ArticlePDF Available

Abstract and Figures

This paper presents the actions of two high school English language arts teachers as they engage in writing instruction with adolescent English learners. Using a naturalistic, qualitative methodology we investigate the actions two high school English language arts teachers engage in to meet the needs of their students. Findings suggest that embracing the students’ resources, building on linguistic knowledge, taking time to choose the right books and activities, being explicit about writer’s workshop and accepting its frenetic pace because it meets the students’ needs, and using the act of writing as a thinking activity, were the actions that made a difference to promote student success.
Content may be subject to copyright.
FOLIA LIBRORUM 1 (24), 2017
ISSN 0860-7435
Juan J. Araujo
Department of Curriculum and Instruction
Texas A&M University-Commerce
Carol D. Wickstrom
College of Education
University of North Texas
Writing Instruction That Makes a Difference
to English Learners
Abstract: This paper presents the actions of two high school English
language arts teachers as they engage in writing instruction with ado-
lescent English learners. Using a naturalistic, qualitative methodology
we investigate the actions two high school English language arts teach-
ers engage in to meet the needs of their students. Findings suggest that
embracing the students’ resources, building on linguistic knowledge,
taking time to choose the right books and activities, being explicit about
writer’s workshop and accepting its frenetic pace because it meets the
students’ needs, and using the act of writing as a thinking activity, were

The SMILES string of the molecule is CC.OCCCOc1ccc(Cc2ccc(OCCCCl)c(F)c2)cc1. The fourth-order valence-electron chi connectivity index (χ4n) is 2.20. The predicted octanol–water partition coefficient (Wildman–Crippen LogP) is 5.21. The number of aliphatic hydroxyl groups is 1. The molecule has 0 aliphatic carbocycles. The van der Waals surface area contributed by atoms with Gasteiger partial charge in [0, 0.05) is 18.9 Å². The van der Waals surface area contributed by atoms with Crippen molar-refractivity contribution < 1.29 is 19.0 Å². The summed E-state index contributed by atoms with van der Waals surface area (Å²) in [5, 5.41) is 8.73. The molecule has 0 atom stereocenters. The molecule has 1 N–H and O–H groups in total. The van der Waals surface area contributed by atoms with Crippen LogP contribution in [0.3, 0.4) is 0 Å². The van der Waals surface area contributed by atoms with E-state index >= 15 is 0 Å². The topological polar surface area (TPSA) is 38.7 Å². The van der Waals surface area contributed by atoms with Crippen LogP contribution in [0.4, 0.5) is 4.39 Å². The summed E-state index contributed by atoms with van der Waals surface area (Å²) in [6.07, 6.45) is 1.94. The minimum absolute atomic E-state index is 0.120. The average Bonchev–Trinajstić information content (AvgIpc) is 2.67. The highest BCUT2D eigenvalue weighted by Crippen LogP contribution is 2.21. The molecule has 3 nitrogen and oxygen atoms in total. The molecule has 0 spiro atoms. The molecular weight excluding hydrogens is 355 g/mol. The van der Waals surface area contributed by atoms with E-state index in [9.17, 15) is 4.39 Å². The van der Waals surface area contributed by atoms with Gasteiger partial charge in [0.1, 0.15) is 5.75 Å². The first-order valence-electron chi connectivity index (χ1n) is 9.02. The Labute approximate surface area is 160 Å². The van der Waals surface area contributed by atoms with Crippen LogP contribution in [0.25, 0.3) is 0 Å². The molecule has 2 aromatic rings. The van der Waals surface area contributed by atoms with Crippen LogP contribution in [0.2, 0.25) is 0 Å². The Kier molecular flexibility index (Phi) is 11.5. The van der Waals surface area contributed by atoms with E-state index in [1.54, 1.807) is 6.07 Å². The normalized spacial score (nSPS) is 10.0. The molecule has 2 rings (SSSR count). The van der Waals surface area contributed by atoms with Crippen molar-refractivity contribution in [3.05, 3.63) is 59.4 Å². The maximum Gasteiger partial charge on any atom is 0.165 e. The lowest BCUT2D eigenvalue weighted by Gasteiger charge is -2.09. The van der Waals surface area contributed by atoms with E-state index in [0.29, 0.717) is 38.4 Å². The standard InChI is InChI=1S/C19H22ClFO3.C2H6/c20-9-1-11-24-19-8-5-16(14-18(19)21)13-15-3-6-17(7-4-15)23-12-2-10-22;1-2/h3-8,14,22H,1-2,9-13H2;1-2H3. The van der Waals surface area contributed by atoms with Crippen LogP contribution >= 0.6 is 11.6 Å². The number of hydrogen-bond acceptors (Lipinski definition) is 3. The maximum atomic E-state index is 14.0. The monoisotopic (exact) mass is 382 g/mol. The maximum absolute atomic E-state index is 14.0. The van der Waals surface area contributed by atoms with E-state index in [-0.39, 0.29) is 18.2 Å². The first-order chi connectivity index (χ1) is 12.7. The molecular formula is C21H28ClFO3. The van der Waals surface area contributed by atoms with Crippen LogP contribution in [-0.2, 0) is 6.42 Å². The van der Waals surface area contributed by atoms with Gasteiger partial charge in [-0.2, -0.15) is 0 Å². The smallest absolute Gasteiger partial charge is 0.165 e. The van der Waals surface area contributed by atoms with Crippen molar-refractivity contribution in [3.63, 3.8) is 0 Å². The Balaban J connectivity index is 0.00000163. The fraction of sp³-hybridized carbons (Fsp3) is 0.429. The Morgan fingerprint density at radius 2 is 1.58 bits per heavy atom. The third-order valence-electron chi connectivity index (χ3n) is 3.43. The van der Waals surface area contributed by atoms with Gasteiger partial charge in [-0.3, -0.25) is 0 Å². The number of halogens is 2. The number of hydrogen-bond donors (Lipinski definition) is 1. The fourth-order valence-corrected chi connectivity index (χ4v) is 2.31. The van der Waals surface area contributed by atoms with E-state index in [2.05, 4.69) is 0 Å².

the actions that made a difference to promote student success.
Keywords: writing, professional development, teacher education, ado-
lescents, english learners
J u a n J. A r a u jo, C arol D . Wic k s t r om
Effective instructional actions take place when teachers consider student
needs, personal and professional experiences, local and national curricular
mandates, professional development experiences, pedagogical stance, and
when they see students for who they are (Araujo, 2013; Patterson et al., 2010).
Sometimes these instructional decisions are made while teachers are in the act
of teaching. At other times teachers make these decisions as they plan their
instruction. Whenever teachers make these decisions, the appropriateness of
the actions taken to meet student needs is what makes the difference.
Some English language arts teachers notice that the instructional deci-
sions and actions they make are not working for their students. Students are
disengaged during class and often fail to complete assignments. Consequently,
these teachers are tired of maintaining the status quo and working within the
existing professional and school constraints, which they feel do not meet the
real academic and social aspirations of their students. They say they are keenly
aware that they do not know what they should do or what actions they should
take to provide good instruction. However, they often do not know what they
should do or what actions they should take to provide effective instruction
especially for English learners. But there are a few teachers who accept the
challenge to make changes in an attempt to address this need.
To that end, the purpose of this paper was to explore the actions, reactions,